Q17. Why are we allowing COVID-19 positive patients from outside Durham Region into Lakeridge Health hospitals?
In usual situations, there are many instances when patients from outside Durham Region would be admitted to Lakeridge Health hospitals. For example, Lakeridge Health may have a specific service or specialty or perhaps may have more capacity than another facility. For similar reasons, sometimes patients at Lakeridge Health may need to be transferred to hospitals outside Durham Region.
Currently, some regions close to Durham Region are experiencing higher case counts than Durham Region. As a collaborative system-leader, Lakeridge Health is always ready to assist our partners should the need arise, particularly when we may have the resources and capacity.

Q18. What rules should we follow when it comes to the number of people at gatherings?
The season of social gatherings is here, but this year, we all know it will be quite different. With COVID-19 still a huge part of our lives, we all must continue doing our part to protect each other by remembering to follow all public health measures of physical distancing, masking at all times in public indoor spaces or when physical distancing is challenging, and regular hand washing.

The safest way to celebrate with family and friends outside of your household this year is to gather virtually. For students coming home from university, we recommend that they self-isolate as best as possible in the 14-days prior to coming home and avoid any group gathering or unmasked exposures.

Also, if at any time people feel any symptoms of COVID-19 and/or feel unwell, they should self-isolate and be tested for COVID-19 right away. Delaying a test could potentially spread the virus as the virus is most infectious in the first 5 days of illness. If people are awaiting their appointment and/or the COVID-19 test results, they will need to self-isolate to also prevent any spread of the virus.

Q19. How can you prevent situations where, when you call Telehealth Ontario, they advise you to call an Emergency Medical Services (EMS) right away, but when the Paramedics arrive, they say there was no need for their services?
Telehealth Ontario is a free, confidential service you can call to receive health advice or information. A Registered Nurse will take your call 24 hours a day, seven days a week by calling 1-866-797-0000. Assistance is available in more than 300 languages.

If you have a serious medical emergency where Telehealth advises you to call EMS, do not feel bad about doing so. EMS has highly trained and skilled paramedics that can evaluate you. If you are ever in doubt, you should always feel comfortable calling EMS.

Q20. What are you doing to improve and expand mental health services in Durham Region?
At Lakeridge Health, our Mental Health and Pinewood addictions programs help adults, youth and women work through their challenges with addictions and/or mental health.

In addition, on October 1, Lakeridge Health integrated with Durham Mental Health Services (DMHS), which offers a range of mental health services, at locations throughout Durham Region.

For more information visit our website.

Q21. How can I find a family physician? My husband and I moved to Oshawa two years ago and have been unable to find a family physician in the area.
Below are two options to find a family doctor or nurse practitioner who is accepting new patients:

  1. Register with the Ontario government’s Health Care Connect service and have a nurse find a doctor or nurse practitioner for you.
  2. Use the College of Physicians and Surgeons of Ontario’s Find a Doctor search.
    • choose “Advanced Search” to find a doctor near you (by city/town or postal code)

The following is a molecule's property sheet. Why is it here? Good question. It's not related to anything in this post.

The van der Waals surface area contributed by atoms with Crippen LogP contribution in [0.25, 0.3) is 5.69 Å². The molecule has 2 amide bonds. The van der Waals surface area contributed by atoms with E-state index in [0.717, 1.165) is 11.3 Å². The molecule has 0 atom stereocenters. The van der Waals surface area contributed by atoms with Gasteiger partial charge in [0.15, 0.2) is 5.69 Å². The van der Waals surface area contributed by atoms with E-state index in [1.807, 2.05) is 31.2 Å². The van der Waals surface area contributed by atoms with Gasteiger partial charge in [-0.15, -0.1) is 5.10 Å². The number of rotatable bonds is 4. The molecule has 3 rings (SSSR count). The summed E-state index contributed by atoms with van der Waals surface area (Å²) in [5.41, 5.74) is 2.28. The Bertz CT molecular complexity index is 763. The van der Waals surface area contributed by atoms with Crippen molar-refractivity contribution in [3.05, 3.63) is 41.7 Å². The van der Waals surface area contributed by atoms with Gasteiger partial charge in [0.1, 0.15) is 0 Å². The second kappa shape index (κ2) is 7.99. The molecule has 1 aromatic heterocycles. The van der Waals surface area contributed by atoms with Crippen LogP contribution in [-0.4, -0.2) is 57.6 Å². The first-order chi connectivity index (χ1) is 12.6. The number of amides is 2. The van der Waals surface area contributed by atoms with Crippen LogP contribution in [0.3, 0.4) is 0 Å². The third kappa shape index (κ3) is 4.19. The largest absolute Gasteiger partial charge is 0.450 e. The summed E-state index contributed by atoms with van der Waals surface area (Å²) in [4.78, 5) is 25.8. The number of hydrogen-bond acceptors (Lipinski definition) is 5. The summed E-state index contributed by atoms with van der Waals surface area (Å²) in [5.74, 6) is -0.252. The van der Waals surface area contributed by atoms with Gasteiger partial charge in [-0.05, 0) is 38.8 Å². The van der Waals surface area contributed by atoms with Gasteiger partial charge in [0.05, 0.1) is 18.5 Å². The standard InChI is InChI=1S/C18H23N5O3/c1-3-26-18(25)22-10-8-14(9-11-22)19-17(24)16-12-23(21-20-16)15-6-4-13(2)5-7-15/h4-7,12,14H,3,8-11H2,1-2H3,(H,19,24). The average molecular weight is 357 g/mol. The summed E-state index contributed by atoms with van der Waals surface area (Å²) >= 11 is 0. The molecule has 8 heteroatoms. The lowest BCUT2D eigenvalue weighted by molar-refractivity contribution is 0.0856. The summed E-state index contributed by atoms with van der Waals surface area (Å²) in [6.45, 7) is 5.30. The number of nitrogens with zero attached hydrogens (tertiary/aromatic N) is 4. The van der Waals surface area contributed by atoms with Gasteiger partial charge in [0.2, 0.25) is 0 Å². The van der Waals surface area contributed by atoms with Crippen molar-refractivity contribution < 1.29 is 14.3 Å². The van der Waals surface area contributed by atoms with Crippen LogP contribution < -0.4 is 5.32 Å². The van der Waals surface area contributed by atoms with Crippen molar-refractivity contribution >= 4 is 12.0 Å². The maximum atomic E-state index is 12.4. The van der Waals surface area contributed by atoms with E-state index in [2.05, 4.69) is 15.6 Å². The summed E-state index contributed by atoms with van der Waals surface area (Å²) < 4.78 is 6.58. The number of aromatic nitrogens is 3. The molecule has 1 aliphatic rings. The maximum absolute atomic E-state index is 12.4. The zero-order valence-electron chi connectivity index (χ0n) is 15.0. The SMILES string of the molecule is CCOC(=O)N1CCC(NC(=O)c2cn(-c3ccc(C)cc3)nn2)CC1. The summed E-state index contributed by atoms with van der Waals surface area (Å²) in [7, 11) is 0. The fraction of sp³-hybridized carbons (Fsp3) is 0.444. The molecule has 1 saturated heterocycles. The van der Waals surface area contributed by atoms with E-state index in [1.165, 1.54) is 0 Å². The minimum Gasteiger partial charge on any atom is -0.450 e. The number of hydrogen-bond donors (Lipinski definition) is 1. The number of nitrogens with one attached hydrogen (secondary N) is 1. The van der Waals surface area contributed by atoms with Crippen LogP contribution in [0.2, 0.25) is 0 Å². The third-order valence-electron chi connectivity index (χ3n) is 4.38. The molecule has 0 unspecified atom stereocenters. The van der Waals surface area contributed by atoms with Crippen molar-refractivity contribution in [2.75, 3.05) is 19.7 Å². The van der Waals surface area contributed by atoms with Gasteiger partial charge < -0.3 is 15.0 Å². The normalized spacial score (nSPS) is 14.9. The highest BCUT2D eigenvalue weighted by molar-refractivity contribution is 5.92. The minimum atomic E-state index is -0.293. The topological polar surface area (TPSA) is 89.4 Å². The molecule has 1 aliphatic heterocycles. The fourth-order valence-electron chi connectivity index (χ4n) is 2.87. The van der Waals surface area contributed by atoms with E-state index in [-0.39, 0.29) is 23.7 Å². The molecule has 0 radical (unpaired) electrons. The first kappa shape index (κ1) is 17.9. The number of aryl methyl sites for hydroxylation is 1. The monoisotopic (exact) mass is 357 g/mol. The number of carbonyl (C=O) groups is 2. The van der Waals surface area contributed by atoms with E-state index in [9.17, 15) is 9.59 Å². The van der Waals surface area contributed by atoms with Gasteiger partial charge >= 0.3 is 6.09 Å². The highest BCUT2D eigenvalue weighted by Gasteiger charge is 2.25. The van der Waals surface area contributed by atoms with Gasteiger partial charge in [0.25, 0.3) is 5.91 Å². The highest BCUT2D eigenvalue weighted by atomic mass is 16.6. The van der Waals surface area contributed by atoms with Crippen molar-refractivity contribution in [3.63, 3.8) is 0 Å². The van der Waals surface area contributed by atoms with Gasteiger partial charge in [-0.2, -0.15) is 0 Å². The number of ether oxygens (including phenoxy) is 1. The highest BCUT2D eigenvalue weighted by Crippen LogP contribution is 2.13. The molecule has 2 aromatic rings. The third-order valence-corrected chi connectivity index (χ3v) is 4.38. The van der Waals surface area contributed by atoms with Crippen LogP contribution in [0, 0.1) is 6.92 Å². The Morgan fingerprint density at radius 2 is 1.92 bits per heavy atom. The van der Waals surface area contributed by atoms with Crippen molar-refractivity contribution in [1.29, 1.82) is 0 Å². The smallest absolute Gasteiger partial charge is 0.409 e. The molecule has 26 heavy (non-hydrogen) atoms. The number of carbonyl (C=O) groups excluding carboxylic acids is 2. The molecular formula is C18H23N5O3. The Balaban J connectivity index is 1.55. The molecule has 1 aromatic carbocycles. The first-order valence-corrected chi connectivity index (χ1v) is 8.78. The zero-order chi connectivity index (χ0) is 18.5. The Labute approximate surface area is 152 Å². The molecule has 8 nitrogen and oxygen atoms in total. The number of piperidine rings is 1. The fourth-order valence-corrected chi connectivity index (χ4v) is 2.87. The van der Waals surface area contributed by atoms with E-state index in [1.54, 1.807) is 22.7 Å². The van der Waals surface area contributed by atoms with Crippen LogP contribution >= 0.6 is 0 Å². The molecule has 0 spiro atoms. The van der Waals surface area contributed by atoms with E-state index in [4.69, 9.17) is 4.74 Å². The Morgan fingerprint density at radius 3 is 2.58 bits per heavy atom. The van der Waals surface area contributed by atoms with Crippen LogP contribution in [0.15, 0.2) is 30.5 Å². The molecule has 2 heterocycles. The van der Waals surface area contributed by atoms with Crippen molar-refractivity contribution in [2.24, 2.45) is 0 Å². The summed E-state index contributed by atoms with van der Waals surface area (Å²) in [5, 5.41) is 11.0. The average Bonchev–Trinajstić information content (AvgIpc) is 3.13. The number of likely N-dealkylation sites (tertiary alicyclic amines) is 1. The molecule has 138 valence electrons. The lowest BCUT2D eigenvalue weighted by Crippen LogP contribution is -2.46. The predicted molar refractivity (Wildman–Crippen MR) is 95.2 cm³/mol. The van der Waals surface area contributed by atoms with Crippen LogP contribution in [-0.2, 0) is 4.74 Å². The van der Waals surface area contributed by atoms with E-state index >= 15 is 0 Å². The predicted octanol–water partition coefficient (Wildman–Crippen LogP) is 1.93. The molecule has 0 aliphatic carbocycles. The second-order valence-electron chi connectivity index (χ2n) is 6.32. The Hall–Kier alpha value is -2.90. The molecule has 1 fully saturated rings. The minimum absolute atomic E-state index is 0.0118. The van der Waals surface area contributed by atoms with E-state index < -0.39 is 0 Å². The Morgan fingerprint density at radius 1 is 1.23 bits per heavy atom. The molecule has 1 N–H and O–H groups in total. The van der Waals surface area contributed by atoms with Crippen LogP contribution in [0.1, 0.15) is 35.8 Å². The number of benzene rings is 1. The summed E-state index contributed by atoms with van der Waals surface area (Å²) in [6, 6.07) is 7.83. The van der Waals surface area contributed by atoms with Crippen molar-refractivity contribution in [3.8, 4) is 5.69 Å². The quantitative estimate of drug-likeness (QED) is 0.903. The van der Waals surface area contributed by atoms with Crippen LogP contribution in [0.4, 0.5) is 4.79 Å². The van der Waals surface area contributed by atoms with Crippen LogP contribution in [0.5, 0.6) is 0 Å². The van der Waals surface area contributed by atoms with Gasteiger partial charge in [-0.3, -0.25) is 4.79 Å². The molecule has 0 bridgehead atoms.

• click on “Additional Search Options” to narrow your search (to family doctors and/or language spoken)
    • contact the doctor to check if they are accepting new patients

Q22. How can I get my flu shot this season?
During flu season you can get a free flu shot from:

Children six months to four years old can get their flu shot from a doctor, nurse practitioner or local public health unit. Children under five years old cannot get a flu shot at a pharmacy.

Q23. Is Lakeridge Health going to expand and will the Whitby Hospital be expanded with an Emergency Department and other services?
Our Whitby Hospital is a specialty hospital that provides high quality, specialized care to residents who live in Whitby and Durham Region. Services include:

  • Dialysis and Kidney Care
  • Diabetes Education
  • Outpatient Rehabilitation Services
  • Neurological Rehabilitation
  • Positive Care Clinic, Respiratory Rehabilitation
  • Complex Continuing Care
  • Geriatric Rehabilitation and Assessment

We have several exciting projects underway to expand our services. In 2019, the Ontario Government confirmed its commitment to redeveloping Bowmanville Hospital. We continue to work with our government partners to move the project through the multi-step hospital capital approval process.

In July 2020, the Ontario Government announced a collaborative partnership with Lakeridge Health and Infrastructure Ontario to build a new, modern long-term care (LTC) home on the site of the Ajax Pickering Hospital using an accelerated build process. The new LTC home with up to 320 beds will be built by 2021 using an innovative design/build process.

We've also begun construction of the much-anticipated Jerry Coughlan Health and Wellness Centre. The new, outpatient medical and community health centre will be located in the rapidly growing community of North Pickering. The four-storey centre will provide day surgery procedures and other Lakeridge Health services, an urgent care clinic, along with a range of diagnostic and laboratory tests, physicians’ offices, and a pharmacy within a state-of-the-art, patient-centred setting. This integrated model will support patients from across Durham Region to seamlessly transition between the hospital and community health and physician services, enhancing the experience for the patient and care team.

Archived Telephone Town Hall Recordings